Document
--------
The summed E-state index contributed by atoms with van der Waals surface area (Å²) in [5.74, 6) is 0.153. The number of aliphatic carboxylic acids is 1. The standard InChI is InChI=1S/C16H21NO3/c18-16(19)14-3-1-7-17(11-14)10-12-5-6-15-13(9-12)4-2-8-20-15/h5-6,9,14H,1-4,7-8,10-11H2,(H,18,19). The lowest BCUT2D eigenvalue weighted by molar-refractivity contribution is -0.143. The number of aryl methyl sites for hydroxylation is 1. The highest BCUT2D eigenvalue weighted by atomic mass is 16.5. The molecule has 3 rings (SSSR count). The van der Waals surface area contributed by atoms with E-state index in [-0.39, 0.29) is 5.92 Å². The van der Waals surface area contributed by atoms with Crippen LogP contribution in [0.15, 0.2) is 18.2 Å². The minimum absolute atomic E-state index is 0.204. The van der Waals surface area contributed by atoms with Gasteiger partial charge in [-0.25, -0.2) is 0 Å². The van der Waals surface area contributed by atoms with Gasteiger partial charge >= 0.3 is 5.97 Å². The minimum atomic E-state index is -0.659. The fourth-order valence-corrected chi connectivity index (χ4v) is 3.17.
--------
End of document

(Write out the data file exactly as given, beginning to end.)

The summed E-state index contributed by atoms with van der Waals surface area (Å²) in [5.74, 6) is 0.153. The number of aliphatic carboxylic acids is 1. The standard InChI is InChI=1S/C16H21NO3/c18-16(19)14-3-1-7-17(11-14)10-12-5-6-15-13(9-12)4-2-8-20-15/h5-6,9,14H,1-4,7-8,10-11H2,(H,18,19). The lowest BCUT2D eigenvalue weighted by molar-refractivity contribution is -0.143. The number of aryl methyl sites for hydroxylation is 1. The highest BCUT2D eigenvalue weighted by atomic mass is 16.5. The molecule has 3 rings (SSSR count). The van der Waals surface area contributed by atoms with E-state index in [-0.39, 0.29) is 5.92 Å². The van der Waals surface area contributed by atoms with Crippen LogP contribution in [0.15, 0.2) is 18.2 Å². The minimum absolute atomic E-state index is 0.204. The van der Waals surface area contributed by atoms with Gasteiger partial charge in [-0.25, -0.2) is 0 Å². The van der Waals surface area contributed by atoms with Gasteiger partial charge >= 0.3 is 5.97 Å². The minimum atomic E-state index is -0.659. The fourth-order valence-corrected chi connectivity index (χ4v) is 3.17.